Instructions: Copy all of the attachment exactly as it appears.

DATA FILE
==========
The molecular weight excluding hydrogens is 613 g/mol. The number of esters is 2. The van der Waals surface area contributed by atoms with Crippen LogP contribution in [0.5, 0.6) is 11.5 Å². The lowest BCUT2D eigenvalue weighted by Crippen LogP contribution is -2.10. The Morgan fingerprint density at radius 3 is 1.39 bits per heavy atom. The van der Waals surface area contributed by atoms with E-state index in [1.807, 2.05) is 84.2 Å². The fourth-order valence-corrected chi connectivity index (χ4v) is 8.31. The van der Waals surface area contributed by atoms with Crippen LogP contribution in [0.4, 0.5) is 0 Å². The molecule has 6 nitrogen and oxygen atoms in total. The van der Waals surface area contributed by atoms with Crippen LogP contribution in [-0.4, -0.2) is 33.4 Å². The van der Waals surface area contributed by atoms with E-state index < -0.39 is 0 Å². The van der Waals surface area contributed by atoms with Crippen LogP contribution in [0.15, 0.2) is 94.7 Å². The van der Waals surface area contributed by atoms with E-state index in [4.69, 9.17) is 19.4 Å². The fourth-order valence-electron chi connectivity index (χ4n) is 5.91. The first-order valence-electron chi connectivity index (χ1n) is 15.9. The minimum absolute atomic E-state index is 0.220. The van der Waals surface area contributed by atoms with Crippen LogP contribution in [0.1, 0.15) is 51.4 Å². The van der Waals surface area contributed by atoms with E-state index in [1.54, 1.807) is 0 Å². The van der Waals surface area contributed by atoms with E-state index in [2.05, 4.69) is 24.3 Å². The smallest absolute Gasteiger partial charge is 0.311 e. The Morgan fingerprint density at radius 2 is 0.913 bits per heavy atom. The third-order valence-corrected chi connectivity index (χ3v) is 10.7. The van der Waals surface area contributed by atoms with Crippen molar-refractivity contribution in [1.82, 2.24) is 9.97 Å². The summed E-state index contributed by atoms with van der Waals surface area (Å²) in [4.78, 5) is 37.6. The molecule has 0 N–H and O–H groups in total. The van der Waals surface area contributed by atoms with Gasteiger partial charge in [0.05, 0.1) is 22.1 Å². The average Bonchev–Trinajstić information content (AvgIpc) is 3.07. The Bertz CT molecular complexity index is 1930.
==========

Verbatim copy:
The molecular weight excluding hydrogens is 613 g/mol. The number of esters is 2. The van der Waals surface area contributed by atoms with Crippen LogP contribution in [0.5, 0.6) is 11.5 Å². The lowest BCUT2D eigenvalue weighted by Crippen LogP contribution is -2.10. The Morgan fingerprint density at radius 3 is 1.39 bits per heavy atom. The van der Waals surface area contributed by atoms with E-state index in [1.807, 2.05) is 84.2 Å². The fourth-order valence-corrected chi connectivity index (χ4v) is 8.31. The van der Waals surface area contributed by atoms with Crippen LogP contribution in [0.4, 0.5) is 0 Å². The molecule has 6 nitrogen and oxygen atoms in total. The van der Waals surface area contributed by atoms with Crippen LogP contribution in [-0.4, -0.2) is 33.4 Å². The van der Waals surface area contributed by atoms with E-state index < -0.39 is 0 Å². The van der Waals surface area contributed by atoms with Crippen LogP contribution in [0.15, 0.2) is 94.7 Å². The van der Waals surface area contributed by atoms with E-state index in [4.69, 9.17) is 19.4 Å². The fourth-order valence-electron chi connectivity index (χ4n) is 5.91. The first-order valence-electron chi connectivity index (χ1n) is 15.9. The minimum absolute atomic E-state index is 0.220. The van der Waals surface area contributed by atoms with Crippen LogP contribution in [0.1, 0.15) is 51.4 Å². The van der Waals surface area contributed by atoms with E-state index in [1.54, 1.807) is 0 Å². The van der Waals surface area contributed by atoms with E-state index in [2.05, 4.69) is 24.3 Å². The smallest absolute Gasteiger partial charge is 0.311 e. The Morgan fingerprint density at radius 2 is 0.913 bits per heavy atom. The third-order valence-corrected chi connectivity index (χ3v) is 10.7. The van der Waals surface area contributed by atoms with Crippen molar-refractivity contribution in [1.82, 2.24) is 9.97 Å². The summed E-state index contributed by atoms with van der Waals surface area (Å²) in [4.78, 5) is 37.6. The molecule has 0 N–H and O–H groups in total. The van der Waals surface area contributed by atoms with Gasteiger partial charge in [0.05, 0.1) is 22.1 Å². The average Bonchev–Trinajstić information content (AvgIpc) is 3.07. The Bertz CT molecular complexity index is 1930.